A hostname command is used to view a computer’s hostname and domain name (DNS) (Domain Name Service), and to display or set a computer’s hostname or domain name.
A hostname is a name that is given to a computer that attached to the network that uniquely identifies over a network and thus allows it to be accessed without using its IP address.
The basic syntax for the hostname command is:
# hostname [options] [new_host_name]
In this short article, we will explain 5 useful hostname command examples for Linux beginners to view, set or change Linux system hostname from the Linux command-line interface.
If you run hostname command without any options, it will displays the current host name and domain name of your Linux system.
$ hostname tecmint
If the host name can be resolved, you can display the network address(es) (IP address) of the host name with the
-i flag and the
-I option establishes all configured network interfaces and shows all network addresses of the host.
$ hostname -i $ hostname -I
To view the name of the DNS domain and FQDN (Fully Qualified Domain Name) of your machine, use the
-d switches respectively. And the
-A enables you to see all the FQDNs of the machine.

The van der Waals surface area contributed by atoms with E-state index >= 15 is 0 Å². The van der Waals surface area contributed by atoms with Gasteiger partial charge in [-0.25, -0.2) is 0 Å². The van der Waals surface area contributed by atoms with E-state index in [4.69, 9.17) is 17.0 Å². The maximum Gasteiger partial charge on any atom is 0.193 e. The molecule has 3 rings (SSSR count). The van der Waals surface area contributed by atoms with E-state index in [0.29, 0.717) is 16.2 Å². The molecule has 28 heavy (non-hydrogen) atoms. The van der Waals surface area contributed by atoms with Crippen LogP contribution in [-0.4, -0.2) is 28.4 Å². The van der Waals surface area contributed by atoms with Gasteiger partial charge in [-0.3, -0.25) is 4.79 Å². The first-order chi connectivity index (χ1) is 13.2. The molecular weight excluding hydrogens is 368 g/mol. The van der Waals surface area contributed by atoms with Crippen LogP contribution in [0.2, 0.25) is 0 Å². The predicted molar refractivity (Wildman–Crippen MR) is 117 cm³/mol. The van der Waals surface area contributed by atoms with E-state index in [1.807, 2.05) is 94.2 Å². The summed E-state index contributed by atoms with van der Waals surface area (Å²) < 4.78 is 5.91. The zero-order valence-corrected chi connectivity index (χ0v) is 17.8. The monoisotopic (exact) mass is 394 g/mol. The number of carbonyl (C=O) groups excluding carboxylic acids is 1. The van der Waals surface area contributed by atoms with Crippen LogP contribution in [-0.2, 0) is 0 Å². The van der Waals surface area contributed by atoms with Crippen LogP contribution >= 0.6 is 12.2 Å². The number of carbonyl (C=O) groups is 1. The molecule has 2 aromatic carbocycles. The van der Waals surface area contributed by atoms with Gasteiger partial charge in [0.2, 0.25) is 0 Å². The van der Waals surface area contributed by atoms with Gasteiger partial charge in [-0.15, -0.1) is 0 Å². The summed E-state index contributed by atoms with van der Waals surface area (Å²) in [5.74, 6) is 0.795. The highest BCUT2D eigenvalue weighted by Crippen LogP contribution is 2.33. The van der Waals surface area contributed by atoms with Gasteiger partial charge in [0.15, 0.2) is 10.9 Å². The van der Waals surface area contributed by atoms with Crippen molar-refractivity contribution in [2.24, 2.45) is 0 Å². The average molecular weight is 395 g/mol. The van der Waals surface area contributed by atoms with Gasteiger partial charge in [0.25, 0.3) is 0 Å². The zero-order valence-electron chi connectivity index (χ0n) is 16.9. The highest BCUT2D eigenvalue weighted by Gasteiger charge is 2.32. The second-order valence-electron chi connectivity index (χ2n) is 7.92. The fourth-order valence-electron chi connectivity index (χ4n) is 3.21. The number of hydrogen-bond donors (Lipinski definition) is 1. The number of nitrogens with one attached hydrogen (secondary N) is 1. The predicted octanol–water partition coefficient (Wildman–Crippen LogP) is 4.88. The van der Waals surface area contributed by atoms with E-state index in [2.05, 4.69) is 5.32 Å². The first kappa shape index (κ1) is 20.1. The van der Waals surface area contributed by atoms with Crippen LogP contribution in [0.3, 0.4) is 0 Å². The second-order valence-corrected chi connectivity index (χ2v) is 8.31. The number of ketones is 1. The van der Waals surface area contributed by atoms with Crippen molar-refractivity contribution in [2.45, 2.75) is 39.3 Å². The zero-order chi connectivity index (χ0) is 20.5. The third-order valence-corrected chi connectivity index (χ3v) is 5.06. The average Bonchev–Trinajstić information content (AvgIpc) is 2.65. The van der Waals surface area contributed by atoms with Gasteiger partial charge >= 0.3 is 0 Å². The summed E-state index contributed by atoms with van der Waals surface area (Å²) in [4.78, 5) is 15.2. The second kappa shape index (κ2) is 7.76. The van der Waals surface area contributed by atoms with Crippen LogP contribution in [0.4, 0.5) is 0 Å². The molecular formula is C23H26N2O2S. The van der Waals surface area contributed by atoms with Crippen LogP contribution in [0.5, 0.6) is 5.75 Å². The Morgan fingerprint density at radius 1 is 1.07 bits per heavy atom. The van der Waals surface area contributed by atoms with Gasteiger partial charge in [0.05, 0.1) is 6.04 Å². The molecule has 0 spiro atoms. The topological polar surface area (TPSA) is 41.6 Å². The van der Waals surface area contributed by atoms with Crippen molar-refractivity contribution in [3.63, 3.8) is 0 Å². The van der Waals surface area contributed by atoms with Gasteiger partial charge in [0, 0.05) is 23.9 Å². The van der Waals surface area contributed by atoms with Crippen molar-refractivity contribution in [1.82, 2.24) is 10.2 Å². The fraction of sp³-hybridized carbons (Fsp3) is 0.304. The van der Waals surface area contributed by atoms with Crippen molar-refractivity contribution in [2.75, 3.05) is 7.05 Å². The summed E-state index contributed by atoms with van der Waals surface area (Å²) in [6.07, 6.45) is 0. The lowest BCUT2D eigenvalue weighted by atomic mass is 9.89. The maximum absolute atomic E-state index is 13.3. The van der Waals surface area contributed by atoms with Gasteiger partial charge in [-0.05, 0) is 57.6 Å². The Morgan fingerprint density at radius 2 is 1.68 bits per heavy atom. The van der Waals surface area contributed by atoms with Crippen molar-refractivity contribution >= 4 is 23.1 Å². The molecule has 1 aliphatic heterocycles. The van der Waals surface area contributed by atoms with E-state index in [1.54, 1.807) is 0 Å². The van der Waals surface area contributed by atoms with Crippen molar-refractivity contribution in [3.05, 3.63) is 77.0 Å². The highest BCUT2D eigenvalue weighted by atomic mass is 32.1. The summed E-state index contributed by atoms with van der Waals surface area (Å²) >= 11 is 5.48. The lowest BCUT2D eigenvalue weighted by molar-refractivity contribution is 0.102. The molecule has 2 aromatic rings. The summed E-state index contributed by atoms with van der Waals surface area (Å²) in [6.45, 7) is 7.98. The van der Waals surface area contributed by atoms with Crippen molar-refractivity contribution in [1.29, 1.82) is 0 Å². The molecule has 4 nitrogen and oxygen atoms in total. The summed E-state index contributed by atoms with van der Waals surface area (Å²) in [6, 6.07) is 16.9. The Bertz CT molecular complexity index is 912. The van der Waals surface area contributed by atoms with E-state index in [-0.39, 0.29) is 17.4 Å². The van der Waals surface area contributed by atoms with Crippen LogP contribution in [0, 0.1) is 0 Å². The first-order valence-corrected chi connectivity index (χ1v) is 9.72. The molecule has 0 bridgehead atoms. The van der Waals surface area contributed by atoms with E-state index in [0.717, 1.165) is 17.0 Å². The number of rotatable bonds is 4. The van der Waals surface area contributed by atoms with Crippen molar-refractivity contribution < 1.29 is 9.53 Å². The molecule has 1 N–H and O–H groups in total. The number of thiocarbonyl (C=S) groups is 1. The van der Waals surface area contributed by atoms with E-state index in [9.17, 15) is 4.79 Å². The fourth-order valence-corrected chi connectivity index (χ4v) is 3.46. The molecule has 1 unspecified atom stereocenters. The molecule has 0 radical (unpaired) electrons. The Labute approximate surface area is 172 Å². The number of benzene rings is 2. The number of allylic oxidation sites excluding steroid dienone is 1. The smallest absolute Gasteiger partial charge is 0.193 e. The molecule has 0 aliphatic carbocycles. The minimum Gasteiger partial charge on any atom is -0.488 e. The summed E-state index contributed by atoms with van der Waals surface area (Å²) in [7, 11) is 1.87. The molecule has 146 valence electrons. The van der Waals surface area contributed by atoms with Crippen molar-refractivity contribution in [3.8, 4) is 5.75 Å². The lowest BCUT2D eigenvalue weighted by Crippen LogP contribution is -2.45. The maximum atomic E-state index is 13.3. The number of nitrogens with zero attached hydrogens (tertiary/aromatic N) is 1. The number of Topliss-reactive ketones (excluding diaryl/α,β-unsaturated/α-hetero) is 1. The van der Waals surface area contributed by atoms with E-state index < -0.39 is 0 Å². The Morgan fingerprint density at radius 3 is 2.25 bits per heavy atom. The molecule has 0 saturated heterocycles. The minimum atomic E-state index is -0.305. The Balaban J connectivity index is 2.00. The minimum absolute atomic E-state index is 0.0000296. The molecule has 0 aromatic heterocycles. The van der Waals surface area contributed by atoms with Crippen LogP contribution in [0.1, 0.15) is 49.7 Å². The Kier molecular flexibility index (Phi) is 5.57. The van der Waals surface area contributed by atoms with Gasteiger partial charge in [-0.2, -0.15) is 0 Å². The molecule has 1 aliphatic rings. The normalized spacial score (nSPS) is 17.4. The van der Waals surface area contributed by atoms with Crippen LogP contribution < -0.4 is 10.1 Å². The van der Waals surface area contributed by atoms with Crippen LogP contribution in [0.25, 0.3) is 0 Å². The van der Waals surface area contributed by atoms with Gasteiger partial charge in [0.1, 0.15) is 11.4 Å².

$ hostname -d $ hostname -f $ hostname -A
To display the alias name (i.e., substitute names), if used for the host name, use the
$ hostname -a
Last but not least, to change or set hostname of your Linux system, simply run the following command, remember to replace “NEW_HOSTNAME” with the actual hostname that you wish to set or change.
$ sudo hostname NEW_HOSTNAME
Note that the changes made using the above command will only last until the next reboot. Under systemd – system and service manager, you can use the hostnamectl command to permanently set or change your system hostname as explained in the following articles.
That’s It! In this short article, we explained 5 hostname command examples for Linux newbies. If you have any questions, use the feedback form below to reach us.
2 thoughts on “5 ‘hostname’ Command Examples for Linux Newbies”
This article made Linux easy to learn with the material that has depth and well structured easy to understand.
The bit about the switches for hostname,
-f, I think you have them switched over.
-fis for the FQDN, and